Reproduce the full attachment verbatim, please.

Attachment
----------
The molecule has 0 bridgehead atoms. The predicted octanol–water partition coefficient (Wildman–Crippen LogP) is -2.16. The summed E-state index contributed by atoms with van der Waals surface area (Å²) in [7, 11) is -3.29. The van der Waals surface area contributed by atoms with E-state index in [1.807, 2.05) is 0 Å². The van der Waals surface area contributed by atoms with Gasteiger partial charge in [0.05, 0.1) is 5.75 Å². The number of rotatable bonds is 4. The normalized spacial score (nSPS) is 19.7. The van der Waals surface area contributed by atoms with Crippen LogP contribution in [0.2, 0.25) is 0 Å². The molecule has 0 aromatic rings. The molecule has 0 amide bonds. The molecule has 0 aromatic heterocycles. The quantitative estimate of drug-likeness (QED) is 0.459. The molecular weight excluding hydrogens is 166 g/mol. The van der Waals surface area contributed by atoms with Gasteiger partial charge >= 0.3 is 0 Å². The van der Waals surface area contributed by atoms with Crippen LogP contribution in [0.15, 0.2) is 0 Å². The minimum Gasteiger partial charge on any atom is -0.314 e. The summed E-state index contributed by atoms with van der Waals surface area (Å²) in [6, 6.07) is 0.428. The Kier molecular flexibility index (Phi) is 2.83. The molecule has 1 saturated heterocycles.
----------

The molecule has 0 bridgehead atoms. The predicted octanol–water partition coefficient (Wildman–Crippen LogP) is -2.16. The summed E-state index contributed by atoms with van der Waals surface area (Å²) in [7, 11) is -3.29. The van der Waals surface area contributed by atoms with E-state index in [1.807, 2.05) is 0 Å². The van der Waals surface area contributed by atoms with Gasteiger partial charge in [0.05, 0.1) is 5.75 Å². The number of rotatable bonds is 4. The normalized spacial score (nSPS) is 19.7. The van der Waals surface area contributed by atoms with Crippen LogP contribution in [0.2, 0.25) is 0 Å². The molecule has 0 aromatic rings. The molecule has 0 amide bonds. The molecule has 0 aromatic heterocycles. The quantitative estimate of drug-likeness (QED) is 0.459. The molecular weight excluding hydrogens is 166 g/mol. The van der Waals surface area contributed by atoms with Gasteiger partial charge >= 0.3 is 0 Å². The van der Waals surface area contributed by atoms with Crippen LogP contribution in [0.15, 0.2) is 0 Å². The minimum Gasteiger partial charge on any atom is -0.314 e. The summed E-state index contributed by atoms with van der Waals surface area (Å²) in [6, 6.07) is 0.428. The Kier molecular flexibility index (Phi) is 2.83. The molecule has 1 saturated heterocycles.